How Poverty Affects School Readiness in Scotland

The Cost-of-Living Crisis

Poverty is not a new problem in Scotland, but it has become more severe and widespread due to the cost-of-living crisis that has hit many families this year. According to SallyAnn Kelly, the chief executive of the children’s charity Aberlour, more and more families are struggling to afford basic necessities such as food, clothing, heating and transport. This has a direct impact on the well-being and education of their children, who often come to school hungry, cold, tired and unprepared.

Kelly said that the charity has seen a 50 per cent increase in demand for its services since the start of the pandemic, and that many of the families they support are working but still unable to make ends meet. She added that the situation is likely to get worse as the winter approaches and the energy prices rise.

The Poverty-Related Attainment Gap

The link between poverty and educational outcomes is well-established and widely recognised. The Scottish Government has committed to reducing the poverty-related attainment gap by 50 per cent by 2030, and has allocated £1 billion over five years to the Scottish Attainment Challenge, a programme that aims to improve the learning and achievement of pupils from disadvantaged backgrounds.

However, the Covid-19 pandemic and the subsequent school closures have exacerbated the existing inequalities and disrupted the progress made so far. Research suggests that children and young people learn less well when not in regular classes, and that the achievement gap widens at triple the rate in remote schooling. Moreover, the pandemic itself has pushed more children into poverty and food insecurity.

How Poverty Affects School Readiness in Scotland

To address the impact of the interrupted learning, the Scottish Government has announced a £20 million fund to provide additional support for pupils who need it most, such as those affected by poverty, younger children, those experiencing transitions, those with additional support needs and those with mental health and social difficulties. The fund will be used to provide targeted interventions such as tutoring, mentoring, counselling and extra-curricular activities.

The Role of Teachers and Frontline Staff

Teachers and frontline staff play a crucial role in supporting pupils from low-income families and helping them overcome the barriers to learning. They are often the first to notice the signs of poverty and the needs of their pupils, and they can provide practical and emotional assistance, such as providing breakfast clubs, clothing banks, homework clubs, pastoral care and referrals to other agencies.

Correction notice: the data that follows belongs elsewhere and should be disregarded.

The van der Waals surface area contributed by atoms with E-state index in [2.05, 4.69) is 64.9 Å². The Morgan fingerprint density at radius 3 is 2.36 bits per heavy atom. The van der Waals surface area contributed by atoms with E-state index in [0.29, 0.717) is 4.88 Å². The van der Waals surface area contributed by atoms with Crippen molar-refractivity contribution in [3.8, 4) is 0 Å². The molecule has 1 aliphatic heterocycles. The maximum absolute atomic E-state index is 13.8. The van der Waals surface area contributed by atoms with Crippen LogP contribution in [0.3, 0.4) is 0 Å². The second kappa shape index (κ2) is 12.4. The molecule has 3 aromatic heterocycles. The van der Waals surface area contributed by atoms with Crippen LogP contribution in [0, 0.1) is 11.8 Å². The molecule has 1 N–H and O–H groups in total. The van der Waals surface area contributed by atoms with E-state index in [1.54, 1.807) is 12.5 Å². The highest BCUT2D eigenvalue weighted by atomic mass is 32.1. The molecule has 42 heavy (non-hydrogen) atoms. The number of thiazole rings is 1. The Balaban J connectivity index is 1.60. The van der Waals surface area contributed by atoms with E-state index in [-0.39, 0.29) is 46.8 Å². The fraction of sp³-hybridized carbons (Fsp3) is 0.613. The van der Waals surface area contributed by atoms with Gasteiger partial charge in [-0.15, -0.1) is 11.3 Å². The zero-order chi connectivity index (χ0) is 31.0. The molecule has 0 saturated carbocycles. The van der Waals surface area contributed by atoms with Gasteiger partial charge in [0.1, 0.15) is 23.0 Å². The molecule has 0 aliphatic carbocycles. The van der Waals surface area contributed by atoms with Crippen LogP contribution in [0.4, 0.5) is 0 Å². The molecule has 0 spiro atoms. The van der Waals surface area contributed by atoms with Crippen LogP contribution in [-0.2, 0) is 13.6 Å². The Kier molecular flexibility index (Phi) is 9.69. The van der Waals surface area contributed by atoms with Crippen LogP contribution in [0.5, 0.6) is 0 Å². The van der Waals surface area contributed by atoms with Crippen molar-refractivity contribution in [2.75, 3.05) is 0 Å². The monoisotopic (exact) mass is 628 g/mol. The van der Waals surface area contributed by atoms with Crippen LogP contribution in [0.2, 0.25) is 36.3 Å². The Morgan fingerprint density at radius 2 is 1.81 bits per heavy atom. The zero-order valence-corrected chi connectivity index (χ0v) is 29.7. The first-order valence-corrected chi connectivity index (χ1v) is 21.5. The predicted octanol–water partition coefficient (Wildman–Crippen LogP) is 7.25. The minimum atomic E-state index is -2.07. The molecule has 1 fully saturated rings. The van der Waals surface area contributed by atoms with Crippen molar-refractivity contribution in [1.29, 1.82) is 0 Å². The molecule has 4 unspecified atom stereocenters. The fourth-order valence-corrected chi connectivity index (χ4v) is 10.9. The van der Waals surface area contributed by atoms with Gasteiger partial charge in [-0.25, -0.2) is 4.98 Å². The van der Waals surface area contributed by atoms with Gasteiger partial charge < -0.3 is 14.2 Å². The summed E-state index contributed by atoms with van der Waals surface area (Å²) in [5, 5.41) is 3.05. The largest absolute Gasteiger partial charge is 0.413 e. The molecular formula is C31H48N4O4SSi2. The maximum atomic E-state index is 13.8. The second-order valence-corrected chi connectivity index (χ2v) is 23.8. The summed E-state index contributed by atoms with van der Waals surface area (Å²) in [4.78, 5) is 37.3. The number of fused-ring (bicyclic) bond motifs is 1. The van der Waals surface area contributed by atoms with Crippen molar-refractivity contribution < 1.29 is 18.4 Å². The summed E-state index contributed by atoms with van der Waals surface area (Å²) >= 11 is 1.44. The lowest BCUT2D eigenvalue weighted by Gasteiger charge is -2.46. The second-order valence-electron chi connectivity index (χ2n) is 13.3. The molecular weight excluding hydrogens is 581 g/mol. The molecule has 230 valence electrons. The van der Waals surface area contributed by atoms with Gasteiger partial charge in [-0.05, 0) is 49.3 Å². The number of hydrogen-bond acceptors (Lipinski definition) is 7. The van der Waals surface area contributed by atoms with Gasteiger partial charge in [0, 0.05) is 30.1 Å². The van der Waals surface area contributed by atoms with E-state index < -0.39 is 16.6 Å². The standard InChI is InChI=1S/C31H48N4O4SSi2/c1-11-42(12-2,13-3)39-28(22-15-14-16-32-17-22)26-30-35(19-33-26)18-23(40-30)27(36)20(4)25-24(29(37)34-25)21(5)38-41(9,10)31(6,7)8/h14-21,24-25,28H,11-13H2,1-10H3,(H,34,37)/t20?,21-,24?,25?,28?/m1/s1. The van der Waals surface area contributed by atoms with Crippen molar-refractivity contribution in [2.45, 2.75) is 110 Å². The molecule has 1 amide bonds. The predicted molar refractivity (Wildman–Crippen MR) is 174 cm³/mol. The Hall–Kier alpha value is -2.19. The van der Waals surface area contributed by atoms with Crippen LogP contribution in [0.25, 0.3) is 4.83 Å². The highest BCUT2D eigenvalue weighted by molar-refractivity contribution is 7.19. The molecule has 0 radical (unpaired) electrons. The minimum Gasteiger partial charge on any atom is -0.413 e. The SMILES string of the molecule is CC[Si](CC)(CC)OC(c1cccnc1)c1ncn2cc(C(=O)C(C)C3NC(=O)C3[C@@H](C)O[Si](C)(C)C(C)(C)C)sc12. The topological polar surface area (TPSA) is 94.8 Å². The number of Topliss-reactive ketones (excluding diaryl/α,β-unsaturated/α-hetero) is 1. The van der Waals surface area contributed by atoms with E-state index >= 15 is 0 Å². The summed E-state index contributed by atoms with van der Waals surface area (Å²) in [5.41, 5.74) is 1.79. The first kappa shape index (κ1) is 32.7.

However, teachers and frontline staff also face many challenges and pressures in their work, such as workload, stress, lack of resources, training and guidance, and the risk of Covid-19 infection. They cannot tackle the impact of child poverty on education by themselves, and they need more support and recognition from the government, the local authorities and the wider society.

The EIS, Scotland’s largest teachers’ union, has called for a national anti-poverty strategy that would address the root causes of poverty and ensure that all children and young people have access to quality education, health care, housing and social security. The union has also urged the government to increase the value of benefits and introduce a living wage for all workers.

The Future of Education in Scotland

The Covid-19 pandemic has exposed and amplified the deep and persistent inequalities that affect the lives and learning of many children and young people in Scotland. It has also highlighted the importance and the challenges of providing equitable and inclusive education for all.

As the country recovers from the crisis, there is an opportunity to recalibrate equity and social justice in Scottish education and to bounce forward with renewed commitment and vision. This requires a holistic and collaborative approach that involves all stakeholders, such as the government, the local authorities, the schools, the teachers, the parents, the pupils, the charities and the communities.

It also requires a recognition and a celebration of the strengths and resilience of the children and young people who have faced and overcome adversity, and a respect and appreciation of the diversity and richness of their experiences, cultures and identities.

By Ishan Crawford

Prior to the position, Ishan was senior vice president, strategy & development for Cumbernauld-media Company since April 2013. He joined the Company in 2004 and has served in several corporate developments, business development and strategic planning roles for three chief executives. During that time, he helped transform the Company from a traditional U.S. media conglomerate into a global digital subscription service, unified by the journalism and brand of Cumbernauld-media.

Leave a Reply

Your email address will not be published. Required fields are marked *

Related Posts